Wednesday, March 25, 2009

U.S. Knews of Human Rights Abuses in Guatemala

Last week, I brought you the "where" of Alberto. This week I bring the "why." Like many Central Americans I have previewed on this site, Alberto can only be added to my list of those displaced due to civil war and violence. Guatemala experienced one of the longest (30 years, circa 1960 to 1996) and deadliest (up to 200,000 dead) civil wars in Latin America. Alberto's family, his being in Norfolk, can be traced back to the 1980s, when his family fled the increased terror under Fernando Romeo Lucas.

Guatemalans protesting disappearances in 1980s

Documents released last week by the National Security Archives reveal the extent of US involvement in the human rights abuses in Guatemala from the early 1960s until the peace accords in 1996.

The US State Department acknowledged throughout the thirty-six year civil war that it knew of the kidnappings of activists, labor organizers and high school students perpetrated by the Guatemalan government, and did nothing to halt the abuses.

"The government is obviously rounding up people connected with the extreme left-wing labor movement for interrogation," then-U.S. Ambassador Frederic Chapin said in a 1984 cable.

The most infamous case, one that Chapin actually thought would be solved, was the disappearance of Fernando García, a student and labor leader, who was declared missing in 1984. Records from the released documents show his name appearing on a log of kidnapped persons kept by the Guatemalan National Guard.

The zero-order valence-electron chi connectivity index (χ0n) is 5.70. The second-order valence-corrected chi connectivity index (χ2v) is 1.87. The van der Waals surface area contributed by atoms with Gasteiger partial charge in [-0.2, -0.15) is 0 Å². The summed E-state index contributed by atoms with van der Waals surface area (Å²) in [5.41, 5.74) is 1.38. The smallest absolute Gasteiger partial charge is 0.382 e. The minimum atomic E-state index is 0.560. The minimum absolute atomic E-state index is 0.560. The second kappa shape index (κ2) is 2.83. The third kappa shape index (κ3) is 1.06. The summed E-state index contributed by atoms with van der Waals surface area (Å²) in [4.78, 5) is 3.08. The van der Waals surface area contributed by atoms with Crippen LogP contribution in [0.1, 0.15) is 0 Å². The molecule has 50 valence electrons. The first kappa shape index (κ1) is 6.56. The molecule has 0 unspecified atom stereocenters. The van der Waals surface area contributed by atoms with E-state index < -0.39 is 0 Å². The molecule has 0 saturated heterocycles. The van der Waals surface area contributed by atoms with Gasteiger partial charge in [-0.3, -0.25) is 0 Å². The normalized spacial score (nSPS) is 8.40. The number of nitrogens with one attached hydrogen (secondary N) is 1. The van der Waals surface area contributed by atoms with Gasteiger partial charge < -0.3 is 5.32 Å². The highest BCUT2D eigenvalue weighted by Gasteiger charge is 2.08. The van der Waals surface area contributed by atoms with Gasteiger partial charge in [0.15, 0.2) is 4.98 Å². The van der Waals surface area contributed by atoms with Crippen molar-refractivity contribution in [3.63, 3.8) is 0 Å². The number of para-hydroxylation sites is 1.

Last week, Guatemalan authorities arrested two police officers on charges related to the 1984 disappearance of Edgar Fernando García, a trade union activist.

Guatemala's military often have secured immunity from prosecution under the 1996 accords for crimes, which NYU historian Greg Grandin, who was a part of the true commission in that country in the late-1990s has called "genocide."

200,000 people were killed in the Guatemala's civil war. The majority peasant and Indian, which makes up 87 percent of the country.

The US supplied weapons, aid, training and support throughout the thirty-six year war, which some could say began in 1954, with the CIA-backed overthrown of elected president Jacobo Arbenz - the first such action in Latin America.

For more information, visit:
National Security Archives
Guatemalan Solidarity

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